Is the 10th commandment impossible to keep?

If we didn’t have to make a living, wouldn’t life be so much easier? We wouldn’t have to worry about making enough money to survive, or be tempted into shady practices when money is tight. We wouldn’t have to take any job available to get by, or be saddled with huge debt from the cost of a competitive education. Dads wouldn’t have to spend so much time on the road away from home, and Moms wouldn’t have the conflict between home and job. We could relax more, spend more time with each other and do what we really enjoy doing.

But the story of Israel in the Old Testament shows us that even when God provides everything and there are no money worries at all, it doesn’t stop people coveting. Israel always wanted more. They coveted what the gods of other nations had to offer. They wanted their own king. They wanted to be free to do as they pleased, while expecting God to keep providing for them. And they complained bitterly when he didn’t come through as expected. No matter what God did for them, or how much he blessed them, they could never keep the 10th commandment.

But what’s wrong with coveting? Surely our desire for more, bigger and better is what makes our economies grow and living conditions improve. Take away coveting and what would get us up in the mornings to work hard and improve ourselves? Where would our world be without the incentives of self-interest, self-worth and self-gratification driving people to put their creative minds and talents to work?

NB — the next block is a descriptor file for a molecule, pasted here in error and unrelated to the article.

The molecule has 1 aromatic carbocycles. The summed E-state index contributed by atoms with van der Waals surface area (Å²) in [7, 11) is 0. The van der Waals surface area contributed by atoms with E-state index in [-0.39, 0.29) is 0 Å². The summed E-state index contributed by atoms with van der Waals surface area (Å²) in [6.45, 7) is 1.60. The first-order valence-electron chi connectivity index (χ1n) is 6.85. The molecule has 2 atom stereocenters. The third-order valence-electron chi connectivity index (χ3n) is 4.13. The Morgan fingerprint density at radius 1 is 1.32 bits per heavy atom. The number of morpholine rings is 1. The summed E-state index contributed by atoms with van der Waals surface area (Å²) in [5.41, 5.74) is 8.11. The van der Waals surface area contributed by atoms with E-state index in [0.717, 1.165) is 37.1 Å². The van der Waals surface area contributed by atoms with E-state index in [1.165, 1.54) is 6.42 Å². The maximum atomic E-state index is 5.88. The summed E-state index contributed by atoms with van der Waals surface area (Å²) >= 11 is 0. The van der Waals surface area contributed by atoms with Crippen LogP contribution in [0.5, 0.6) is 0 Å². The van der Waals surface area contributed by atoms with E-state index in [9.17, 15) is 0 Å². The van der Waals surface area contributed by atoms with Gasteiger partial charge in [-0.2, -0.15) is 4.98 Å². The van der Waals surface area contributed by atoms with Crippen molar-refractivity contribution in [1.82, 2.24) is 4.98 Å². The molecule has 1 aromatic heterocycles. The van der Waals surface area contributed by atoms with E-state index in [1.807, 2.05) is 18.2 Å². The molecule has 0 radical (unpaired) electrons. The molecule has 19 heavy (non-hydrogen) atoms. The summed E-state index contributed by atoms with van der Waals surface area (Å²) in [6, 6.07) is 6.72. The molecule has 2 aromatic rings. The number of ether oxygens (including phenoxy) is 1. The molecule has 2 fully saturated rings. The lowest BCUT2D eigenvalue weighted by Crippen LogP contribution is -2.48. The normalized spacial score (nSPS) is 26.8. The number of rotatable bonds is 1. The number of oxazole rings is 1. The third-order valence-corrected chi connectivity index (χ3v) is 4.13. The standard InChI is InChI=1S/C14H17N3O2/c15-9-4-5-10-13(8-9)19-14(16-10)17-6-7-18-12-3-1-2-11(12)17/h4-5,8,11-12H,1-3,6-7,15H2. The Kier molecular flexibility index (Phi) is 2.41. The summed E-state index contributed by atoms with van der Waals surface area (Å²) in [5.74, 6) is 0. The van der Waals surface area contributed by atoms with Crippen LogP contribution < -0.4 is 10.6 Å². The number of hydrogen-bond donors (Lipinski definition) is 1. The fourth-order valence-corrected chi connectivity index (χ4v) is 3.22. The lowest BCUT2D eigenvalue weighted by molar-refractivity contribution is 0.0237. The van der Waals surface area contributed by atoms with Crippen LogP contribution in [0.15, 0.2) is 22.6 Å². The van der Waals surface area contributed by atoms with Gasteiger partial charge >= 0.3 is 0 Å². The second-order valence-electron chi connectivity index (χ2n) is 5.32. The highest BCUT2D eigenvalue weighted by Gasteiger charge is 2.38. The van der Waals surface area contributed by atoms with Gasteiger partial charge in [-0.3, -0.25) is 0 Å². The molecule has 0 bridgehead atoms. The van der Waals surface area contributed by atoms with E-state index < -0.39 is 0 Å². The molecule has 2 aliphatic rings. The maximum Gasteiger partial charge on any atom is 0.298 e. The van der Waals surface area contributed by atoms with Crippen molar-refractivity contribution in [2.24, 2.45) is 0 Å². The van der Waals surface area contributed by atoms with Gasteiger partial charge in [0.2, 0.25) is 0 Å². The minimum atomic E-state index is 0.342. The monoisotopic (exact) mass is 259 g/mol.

Imagine people’s reaction today, therefore, to what Jesus told the young man in Matthew 19 – to give up all his hard-won wealth and give it to the poor. “Are you mad?” is one likely response, because what’s a life without gain to oneself? Life, even for Christians, is about the reward we get for our works, isn’t it? Why do anything if there isn’t some sort of reward in the doing, or reward at the end of it? – like leaving a legacy that tells of all the good we’ve done or what wonderful people we were, or the “feel good” sensation we get from serving, or the promise of the best seats in heaven. Take away the chance for a bigger and better reward and why be a Christian?

No wonder Jesus zoomed in on coveting in verses 16-24, because it’s the 10th commandment in particular that’s so impossible to keep. “But with God all things are possible,” verse 26, meaning life becomes so much easier with God – because the endless drive to want more is gone.

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